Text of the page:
The origin of physical pleasure and violence
One neuropsychologist argues that the greatest threat to world peace comes from countries with the worst environmental conditions for their children, with the greatest suppression of sexual and female sexual activity.
James w. Prescott
Human violence is rapidly becoming a global epidemic. Around the world, police face angry thugs, terrorists disrupt the Olympics, hijackers seize planes and bombs blow up buildings. Over the past year, fighting has raged in the Middle East, Cyprus and southeast Asia, and Irish guerrilla fighting continues to escalate. At the same time, crime in America is faster than inflation. In the first half of 1974, serious crime rose by 16 percent, according to fbi data, one of the biggest increases in crime since the fbi kept records.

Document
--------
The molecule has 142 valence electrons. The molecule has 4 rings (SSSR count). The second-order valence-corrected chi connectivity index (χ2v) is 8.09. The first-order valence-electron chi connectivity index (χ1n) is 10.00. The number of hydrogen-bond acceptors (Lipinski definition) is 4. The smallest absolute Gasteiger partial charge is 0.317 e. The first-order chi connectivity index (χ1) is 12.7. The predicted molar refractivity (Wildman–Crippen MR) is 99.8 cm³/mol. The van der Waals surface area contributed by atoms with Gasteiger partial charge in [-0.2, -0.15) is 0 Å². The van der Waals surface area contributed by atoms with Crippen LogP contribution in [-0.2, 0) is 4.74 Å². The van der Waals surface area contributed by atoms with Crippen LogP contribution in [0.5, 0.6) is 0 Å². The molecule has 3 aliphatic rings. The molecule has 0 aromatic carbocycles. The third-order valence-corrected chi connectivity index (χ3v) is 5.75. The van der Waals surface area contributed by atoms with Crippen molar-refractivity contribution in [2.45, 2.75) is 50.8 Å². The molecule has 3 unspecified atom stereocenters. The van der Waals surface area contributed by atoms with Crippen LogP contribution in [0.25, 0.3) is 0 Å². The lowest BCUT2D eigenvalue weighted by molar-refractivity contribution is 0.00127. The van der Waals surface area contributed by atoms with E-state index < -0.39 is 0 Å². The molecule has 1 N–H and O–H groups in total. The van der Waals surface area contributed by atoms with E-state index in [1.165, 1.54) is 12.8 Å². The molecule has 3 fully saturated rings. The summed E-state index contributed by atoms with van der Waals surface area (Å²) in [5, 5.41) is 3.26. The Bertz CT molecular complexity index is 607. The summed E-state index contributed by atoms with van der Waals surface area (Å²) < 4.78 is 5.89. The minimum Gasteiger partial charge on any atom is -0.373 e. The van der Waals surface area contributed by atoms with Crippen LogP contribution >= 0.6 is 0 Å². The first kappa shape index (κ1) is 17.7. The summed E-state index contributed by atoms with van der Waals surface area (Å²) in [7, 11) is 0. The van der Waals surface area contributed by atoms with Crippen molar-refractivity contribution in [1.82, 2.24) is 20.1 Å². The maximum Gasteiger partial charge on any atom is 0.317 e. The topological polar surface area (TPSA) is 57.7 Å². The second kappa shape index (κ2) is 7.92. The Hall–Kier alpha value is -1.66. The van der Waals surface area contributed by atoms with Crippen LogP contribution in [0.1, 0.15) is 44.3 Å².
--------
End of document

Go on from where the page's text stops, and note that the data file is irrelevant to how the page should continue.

Unless the cause of violence is isolated and treated, we will continue to live in a world of fear and fear. Unfortunately, violence is often the solution to the problem of violence. Many law enforcement officials argue that “tough” policies are the best way to reduce crime. Incarceration is a common way for us to deal with crime, not to solve the problem, because the root of violence lies in our basic values and the way we raise our children and youth. Corporal punishment, violent movies and TV programs teach our children that physical violence is normal. But these early life experiences are not the only or even primary sources of violence. Recent research supports the idea that depriving your body of happiness is a major factor in expressing physical violence. Ordinary the as –
Page. In November, 1975, “bulletin of atomic scientists”